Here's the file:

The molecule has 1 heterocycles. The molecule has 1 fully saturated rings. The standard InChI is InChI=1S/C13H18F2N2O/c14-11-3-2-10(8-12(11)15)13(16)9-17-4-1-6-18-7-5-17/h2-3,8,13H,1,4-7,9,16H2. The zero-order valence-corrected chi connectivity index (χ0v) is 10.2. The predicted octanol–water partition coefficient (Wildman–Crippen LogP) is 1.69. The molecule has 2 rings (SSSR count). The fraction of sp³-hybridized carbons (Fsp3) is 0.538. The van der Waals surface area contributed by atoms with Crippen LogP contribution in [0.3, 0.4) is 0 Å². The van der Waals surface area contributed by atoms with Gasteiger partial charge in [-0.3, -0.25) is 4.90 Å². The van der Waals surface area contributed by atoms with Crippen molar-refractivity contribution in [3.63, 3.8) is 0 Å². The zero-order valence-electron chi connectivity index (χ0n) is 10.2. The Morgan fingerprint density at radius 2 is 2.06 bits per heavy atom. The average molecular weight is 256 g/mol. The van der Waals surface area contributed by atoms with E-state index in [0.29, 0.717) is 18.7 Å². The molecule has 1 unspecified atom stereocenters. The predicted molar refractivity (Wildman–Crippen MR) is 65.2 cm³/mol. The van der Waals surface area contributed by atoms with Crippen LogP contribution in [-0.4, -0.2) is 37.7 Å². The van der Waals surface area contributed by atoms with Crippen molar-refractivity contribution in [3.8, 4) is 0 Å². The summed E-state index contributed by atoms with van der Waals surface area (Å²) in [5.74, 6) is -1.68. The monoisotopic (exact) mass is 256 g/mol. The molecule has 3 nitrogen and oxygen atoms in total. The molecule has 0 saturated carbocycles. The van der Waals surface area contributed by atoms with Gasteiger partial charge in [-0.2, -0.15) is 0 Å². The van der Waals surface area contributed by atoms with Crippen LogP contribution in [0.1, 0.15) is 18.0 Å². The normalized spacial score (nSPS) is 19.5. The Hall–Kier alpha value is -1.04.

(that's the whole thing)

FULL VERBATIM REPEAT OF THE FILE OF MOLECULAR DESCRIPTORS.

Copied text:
The molecule has 1 heterocycles. The molecule has 1 fully saturated rings. The standard InChI is InChI=1S/C13H18F2N2O/c14-11-3-2-10(8-12(11)15)13(16)9-17-4-1-6-18-7-5-17/h2-3,8,13H,1,4-7,9,16H2. The zero-order valence-corrected chi connectivity index (χ0v) is 10.2. The predicted octanol–water partition coefficient (Wildman–Crippen LogP) is 1.69. The molecule has 2 rings (SSSR count). The fraction of sp³-hybridized carbons (Fsp3) is 0.538. The van der Waals surface area contributed by atoms with Crippen LogP contribution in [0.3, 0.4) is 0 Å². The van der Waals surface area contributed by atoms with Gasteiger partial charge in [-0.3, -0.25) is 4.90 Å². The van der Waals surface area contributed by atoms with Crippen molar-refractivity contribution in [3.63, 3.8) is 0 Å². The zero-order valence-electron chi connectivity index (χ0n) is 10.2. The Morgan fingerprint density at radius 2 is 2.06 bits per heavy atom. The average molecular weight is 256 g/mol. The van der Waals surface area contributed by atoms with E-state index in [0.29, 0.717) is 18.7 Å². The molecule has 1 unspecified atom stereocenters. The predicted molar refractivity (Wildman–Crippen MR) is 65.2 cm³/mol. The van der Waals surface area contributed by atoms with Crippen LogP contribution in [-0.4, -0.2) is 37.7 Å². The van der Waals surface area contributed by atoms with Crippen molar-refractivity contribution in [3.8, 4) is 0 Å². The summed E-state index contributed by atoms with van der Waals surface area (Å²) in [5.74, 6) is -1.68. The monoisotopic (exact) mass is 256 g/mol. The molecule has 3 nitrogen and oxygen atoms in total. The molecule has 0 saturated carbocycles. The van der Waals surface area contributed by atoms with Gasteiger partial charge in [-0.2, -0.15) is 0 Å². The van der Waals surface area contributed by atoms with Crippen LogP contribution in [0.1, 0.15) is 18.0 Å². The normalized spacial score (nSPS) is 19.5. The Hall–Kier alpha value is -1.04.